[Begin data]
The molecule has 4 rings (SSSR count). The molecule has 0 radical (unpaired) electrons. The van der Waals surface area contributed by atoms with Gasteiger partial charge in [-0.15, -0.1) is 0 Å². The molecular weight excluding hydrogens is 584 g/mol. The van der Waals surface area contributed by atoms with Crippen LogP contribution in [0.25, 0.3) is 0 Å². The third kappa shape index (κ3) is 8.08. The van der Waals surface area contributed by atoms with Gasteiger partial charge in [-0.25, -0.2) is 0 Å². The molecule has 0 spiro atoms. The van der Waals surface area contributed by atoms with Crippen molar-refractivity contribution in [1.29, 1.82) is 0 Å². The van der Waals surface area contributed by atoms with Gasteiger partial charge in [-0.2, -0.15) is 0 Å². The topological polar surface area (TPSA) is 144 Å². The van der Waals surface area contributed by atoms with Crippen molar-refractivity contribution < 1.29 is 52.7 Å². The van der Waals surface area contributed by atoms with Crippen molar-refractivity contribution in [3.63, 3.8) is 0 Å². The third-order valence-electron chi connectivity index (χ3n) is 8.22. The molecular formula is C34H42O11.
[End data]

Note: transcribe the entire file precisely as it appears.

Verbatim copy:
The molecule has 4 rings (SSSR count). The molecule has 0 radical (unpaired) electrons. The van der Waals surface area contributed by atoms with Gasteiger partial charge in [-0.15, -0.1) is 0 Å². The molecular weight excluding hydrogens is 584 g/mol. The van der Waals surface area contributed by atoms with Crippen LogP contribution in [0.25, 0.3) is 0 Å². The third kappa shape index (κ3) is 8.08. The van der Waals surface area contributed by atoms with Gasteiger partial charge in [-0.25, -0.2) is 0 Å². The molecule has 0 spiro atoms. The van der Waals surface area contributed by atoms with Crippen molar-refractivity contribution in [1.29, 1.82) is 0 Å². The van der Waals surface area contributed by atoms with Gasteiger partial charge in [-0.2, -0.15) is 0 Å². The topological polar surface area (TPSA) is 144 Å². The van der Waals surface area contributed by atoms with Crippen molar-refractivity contribution < 1.29 is 52.7 Å². The van der Waals surface area contributed by atoms with Crippen molar-refractivity contribution in [3.63, 3.8) is 0 Å². The third-order valence-electron chi connectivity index (χ3n) is 8.22. The molecular formula is C34H42O11.